Professor Paul T Callaghan
Victoria University of Wellington
Paul Callaghan was born in Wanganui, New Zealand and took his first degree in Physics at Victoria University of Wellington. He then did a DPhil degree at Oxford University, working in low temperature physics. On his return to New Zealand in 1974 he took up a lecturing position at Massey University where he began researching the applications of magnetic resonance to the study of soft matter. He was made Professor of Physics in 1984, and in 2001 was appointed Alan MacDiarmid Professor of Physical Sciences at Victoria University of Wellington. He also heads the multi-university MacDiarmid Institute for Advanced Materials and Nanotechnology. Paul is Past President of the Academy Council of the Royal Society of New Zealand. He has published around 220 articles in scientific journals as well as a book on magnetic resonance. He is a founding director of “magritek”, a small spin-off company based in Wellington, which sells NMR instruments. He is a regular public speaker on science matters and talks with Kim Hill every month on her Saturday Morning radio show.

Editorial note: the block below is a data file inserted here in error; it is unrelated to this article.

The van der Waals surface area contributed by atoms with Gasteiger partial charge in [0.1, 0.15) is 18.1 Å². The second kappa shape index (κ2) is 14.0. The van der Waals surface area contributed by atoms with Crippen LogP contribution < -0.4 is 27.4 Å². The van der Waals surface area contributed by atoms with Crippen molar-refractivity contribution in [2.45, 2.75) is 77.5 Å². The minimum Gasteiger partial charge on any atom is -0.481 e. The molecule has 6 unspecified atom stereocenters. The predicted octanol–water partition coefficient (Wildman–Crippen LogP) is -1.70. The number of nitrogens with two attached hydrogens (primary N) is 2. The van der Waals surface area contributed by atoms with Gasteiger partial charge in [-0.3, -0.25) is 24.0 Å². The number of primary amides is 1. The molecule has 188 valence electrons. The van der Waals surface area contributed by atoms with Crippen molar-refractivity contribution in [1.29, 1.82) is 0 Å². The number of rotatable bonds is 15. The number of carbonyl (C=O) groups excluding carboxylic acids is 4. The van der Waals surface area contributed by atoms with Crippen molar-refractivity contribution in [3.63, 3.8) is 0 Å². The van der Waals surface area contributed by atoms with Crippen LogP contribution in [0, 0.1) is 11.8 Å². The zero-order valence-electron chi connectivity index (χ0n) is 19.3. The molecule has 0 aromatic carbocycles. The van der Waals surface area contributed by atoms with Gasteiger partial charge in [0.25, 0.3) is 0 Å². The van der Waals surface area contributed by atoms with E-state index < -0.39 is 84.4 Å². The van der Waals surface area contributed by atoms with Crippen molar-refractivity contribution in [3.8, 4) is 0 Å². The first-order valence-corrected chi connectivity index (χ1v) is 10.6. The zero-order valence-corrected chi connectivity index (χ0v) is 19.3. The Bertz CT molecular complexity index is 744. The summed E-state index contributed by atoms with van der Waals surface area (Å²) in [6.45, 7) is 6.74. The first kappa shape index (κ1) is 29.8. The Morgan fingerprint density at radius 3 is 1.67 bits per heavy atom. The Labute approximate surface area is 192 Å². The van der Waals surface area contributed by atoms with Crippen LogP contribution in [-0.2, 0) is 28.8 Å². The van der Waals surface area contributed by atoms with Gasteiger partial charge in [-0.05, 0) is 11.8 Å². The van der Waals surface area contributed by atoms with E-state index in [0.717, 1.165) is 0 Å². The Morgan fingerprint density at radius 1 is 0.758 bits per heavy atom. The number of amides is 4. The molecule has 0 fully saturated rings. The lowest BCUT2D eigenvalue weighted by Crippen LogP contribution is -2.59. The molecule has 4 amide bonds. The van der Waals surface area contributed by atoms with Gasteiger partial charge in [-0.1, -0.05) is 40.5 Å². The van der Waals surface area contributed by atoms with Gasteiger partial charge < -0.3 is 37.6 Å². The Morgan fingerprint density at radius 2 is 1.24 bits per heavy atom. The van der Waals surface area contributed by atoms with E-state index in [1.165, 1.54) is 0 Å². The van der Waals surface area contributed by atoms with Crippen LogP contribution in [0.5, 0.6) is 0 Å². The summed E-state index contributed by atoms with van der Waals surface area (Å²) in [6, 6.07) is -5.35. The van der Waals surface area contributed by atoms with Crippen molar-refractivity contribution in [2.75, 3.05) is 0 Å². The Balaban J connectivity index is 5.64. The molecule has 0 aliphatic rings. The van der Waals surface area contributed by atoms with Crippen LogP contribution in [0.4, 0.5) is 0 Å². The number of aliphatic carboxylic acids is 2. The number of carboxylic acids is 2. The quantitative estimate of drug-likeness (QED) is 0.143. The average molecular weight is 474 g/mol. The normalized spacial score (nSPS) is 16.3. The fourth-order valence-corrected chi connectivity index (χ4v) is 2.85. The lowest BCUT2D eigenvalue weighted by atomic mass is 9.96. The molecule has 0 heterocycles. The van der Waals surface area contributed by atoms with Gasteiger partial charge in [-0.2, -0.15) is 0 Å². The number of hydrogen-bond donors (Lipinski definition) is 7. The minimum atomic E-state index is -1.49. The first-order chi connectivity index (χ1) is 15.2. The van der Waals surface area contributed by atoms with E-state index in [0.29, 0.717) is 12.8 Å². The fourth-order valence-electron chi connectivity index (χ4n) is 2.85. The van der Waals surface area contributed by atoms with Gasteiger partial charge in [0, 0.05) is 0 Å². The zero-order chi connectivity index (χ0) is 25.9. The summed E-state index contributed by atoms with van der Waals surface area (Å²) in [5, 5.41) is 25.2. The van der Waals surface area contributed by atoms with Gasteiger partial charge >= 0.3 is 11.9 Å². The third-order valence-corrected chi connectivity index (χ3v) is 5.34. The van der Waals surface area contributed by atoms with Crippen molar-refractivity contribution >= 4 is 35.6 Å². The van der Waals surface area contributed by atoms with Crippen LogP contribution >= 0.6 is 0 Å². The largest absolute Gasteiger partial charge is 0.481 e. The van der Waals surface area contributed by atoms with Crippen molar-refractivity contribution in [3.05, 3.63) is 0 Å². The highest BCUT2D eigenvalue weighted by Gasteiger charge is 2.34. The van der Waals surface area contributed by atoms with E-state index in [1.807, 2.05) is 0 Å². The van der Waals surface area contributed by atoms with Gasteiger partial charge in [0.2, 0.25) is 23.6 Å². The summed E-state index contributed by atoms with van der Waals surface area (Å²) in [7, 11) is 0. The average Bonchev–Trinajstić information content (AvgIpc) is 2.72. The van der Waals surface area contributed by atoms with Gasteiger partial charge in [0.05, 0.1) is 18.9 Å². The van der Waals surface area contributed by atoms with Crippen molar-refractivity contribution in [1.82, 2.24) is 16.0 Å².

In 2001 Paul became the 36th New Zealander to be made a Fellow of the Royal Society of London. He was awarded the Rutherford medal in 2005 and in 2006 was appointed a Principal Companion of the New Zealand Order of Merit.
New Zealand, having converted most of its forest into greenhouse gas, is thereby blessed with an abundance of grass, and yet, notwithstanding attempts to subdue it, sufficient residual natural environment to claim the label “clean and green”. While previous prosperity derived from the farm, tourism is now our dominant foreign exchange earner. Meanwhile our per capita income, while growing, remains in the doldrums relative to OECD averages, despite occasional up-cycles of commodity prices and terms of trade. This lecture will consider a prosperous New Zealand future beyond the farm and theme-park, through globally-connected businesses whose incomes range between $200,000 and $1 million per employee per annum. Such a future will require culture change, assisted by the right investment instruments. The second part is the easy bit.